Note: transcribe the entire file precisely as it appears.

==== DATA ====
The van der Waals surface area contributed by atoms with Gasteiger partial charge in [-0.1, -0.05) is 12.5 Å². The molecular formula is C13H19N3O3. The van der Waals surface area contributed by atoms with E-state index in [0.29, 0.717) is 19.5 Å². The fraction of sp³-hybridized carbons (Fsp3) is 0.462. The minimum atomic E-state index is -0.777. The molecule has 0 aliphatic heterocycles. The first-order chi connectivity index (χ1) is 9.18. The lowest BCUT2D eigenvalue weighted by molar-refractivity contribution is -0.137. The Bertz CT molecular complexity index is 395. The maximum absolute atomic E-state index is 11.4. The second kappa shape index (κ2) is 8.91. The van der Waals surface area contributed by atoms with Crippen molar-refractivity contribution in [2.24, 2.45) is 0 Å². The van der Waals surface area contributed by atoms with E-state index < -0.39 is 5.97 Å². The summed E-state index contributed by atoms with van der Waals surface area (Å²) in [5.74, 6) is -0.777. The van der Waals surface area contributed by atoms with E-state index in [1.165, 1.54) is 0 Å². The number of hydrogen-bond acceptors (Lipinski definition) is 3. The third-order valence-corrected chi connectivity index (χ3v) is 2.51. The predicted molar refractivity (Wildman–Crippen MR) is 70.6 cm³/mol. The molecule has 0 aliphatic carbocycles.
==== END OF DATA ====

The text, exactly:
The van der Waals surface area contributed by atoms with Gasteiger partial charge in [-0.1, -0.05) is 12.5 Å². The molecular formula is C13H19N3O3. The van der Waals surface area contributed by atoms with E-state index in [0.29, 0.717) is 19.5 Å². The fraction of sp³-hybridized carbons (Fsp3) is 0.462. The minimum atomic E-state index is -0.777. The molecule has 0 aliphatic heterocycles. The first-order chi connectivity index (χ1) is 9.18. The lowest BCUT2D eigenvalue weighted by molar-refractivity contribution is -0.137. The Bertz CT molecular complexity index is 395. The maximum absolute atomic E-state index is 11.4. The second kappa shape index (κ2) is 8.91. The van der Waals surface area contributed by atoms with Crippen molar-refractivity contribution in [2.24, 2.45) is 0 Å². The van der Waals surface area contributed by atoms with E-state index < -0.39 is 5.97 Å². The summed E-state index contributed by atoms with van der Waals surface area (Å²) in [5.74, 6) is -0.777. The van der Waals surface area contributed by atoms with E-state index in [1.165, 1.54) is 0 Å². The number of hydrogen-bond acceptors (Lipinski definition) is 3. The third-order valence-corrected chi connectivity index (χ3v) is 2.51. The predicted molar refractivity (Wildman–Crippen MR) is 70.6 cm³/mol. The molecule has 0 aliphatic carbocycles.